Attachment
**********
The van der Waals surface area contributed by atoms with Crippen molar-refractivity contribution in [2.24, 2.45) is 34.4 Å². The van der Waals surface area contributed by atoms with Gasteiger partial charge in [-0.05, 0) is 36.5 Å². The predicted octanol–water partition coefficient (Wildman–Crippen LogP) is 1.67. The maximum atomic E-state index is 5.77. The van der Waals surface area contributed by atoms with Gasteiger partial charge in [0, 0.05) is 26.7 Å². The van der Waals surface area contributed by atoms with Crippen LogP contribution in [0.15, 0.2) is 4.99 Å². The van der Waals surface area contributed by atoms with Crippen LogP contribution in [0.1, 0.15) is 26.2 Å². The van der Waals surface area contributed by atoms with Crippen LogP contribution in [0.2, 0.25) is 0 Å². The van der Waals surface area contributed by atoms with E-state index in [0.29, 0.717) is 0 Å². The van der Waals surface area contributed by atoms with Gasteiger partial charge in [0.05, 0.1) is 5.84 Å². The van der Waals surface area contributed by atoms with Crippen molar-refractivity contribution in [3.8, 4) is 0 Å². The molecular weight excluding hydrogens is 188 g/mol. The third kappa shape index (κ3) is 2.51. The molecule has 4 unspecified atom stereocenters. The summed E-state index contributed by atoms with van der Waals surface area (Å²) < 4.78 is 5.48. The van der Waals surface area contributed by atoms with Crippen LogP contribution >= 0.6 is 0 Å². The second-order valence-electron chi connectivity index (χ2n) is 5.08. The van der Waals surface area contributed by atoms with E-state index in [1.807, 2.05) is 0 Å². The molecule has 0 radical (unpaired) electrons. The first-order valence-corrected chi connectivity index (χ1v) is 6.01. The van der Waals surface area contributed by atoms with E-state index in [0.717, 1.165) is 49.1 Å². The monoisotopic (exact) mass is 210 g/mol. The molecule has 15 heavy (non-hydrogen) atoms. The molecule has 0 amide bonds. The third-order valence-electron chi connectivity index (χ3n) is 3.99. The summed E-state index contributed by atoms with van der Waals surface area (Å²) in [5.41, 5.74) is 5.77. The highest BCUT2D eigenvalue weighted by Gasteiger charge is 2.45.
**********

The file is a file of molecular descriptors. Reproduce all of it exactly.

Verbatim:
The van der Waals surface area contributed by atoms with Crippen molar-refractivity contribution in [2.24, 2.45) is 34.4 Å². The van der Waals surface area contributed by atoms with Gasteiger partial charge in [-0.05, 0) is 36.5 Å². The predicted octanol–water partition coefficient (Wildman–Crippen LogP) is 1.67. The maximum atomic E-state index is 5.77. The van der Waals surface area contributed by atoms with Gasteiger partial charge in [0, 0.05) is 26.7 Å². The van der Waals surface area contributed by atoms with Crippen LogP contribution in [0.15, 0.2) is 4.99 Å². The van der Waals surface area contributed by atoms with Crippen LogP contribution in [0.1, 0.15) is 26.2 Å². The van der Waals surface area contributed by atoms with Crippen LogP contribution in [0.2, 0.25) is 0 Å². The van der Waals surface area contributed by atoms with E-state index in [0.29, 0.717) is 0 Å². The van der Waals surface area contributed by atoms with Gasteiger partial charge in [0.05, 0.1) is 5.84 Å². The van der Waals surface area contributed by atoms with Crippen molar-refractivity contribution in [3.8, 4) is 0 Å². The molecular weight excluding hydrogens is 188 g/mol. The third kappa shape index (κ3) is 2.51. The molecule has 4 unspecified atom stereocenters. The summed E-state index contributed by atoms with van der Waals surface area (Å²) < 4.78 is 5.48. The van der Waals surface area contributed by atoms with Crippen LogP contribution >= 0.6 is 0 Å². The second-order valence-electron chi connectivity index (χ2n) is 5.08. The van der Waals surface area contributed by atoms with E-state index in [1.807, 2.05) is 0 Å². The molecule has 0 radical (unpaired) electrons. The first-order valence-corrected chi connectivity index (χ1v) is 6.01. The van der Waals surface area contributed by atoms with E-state index in [0.717, 1.165) is 49.1 Å². The monoisotopic (exact) mass is 210 g/mol. The molecule has 15 heavy (non-hydrogen) atoms. The molecule has 0 amide bonds. The third-order valence-electron chi connectivity index (χ3n) is 3.99. The summed E-state index contributed by atoms with van der Waals surface area (Å²) in [5.41, 5.74) is 5.77. The highest BCUT2D eigenvalue weighted by Gasteiger charge is 2.45.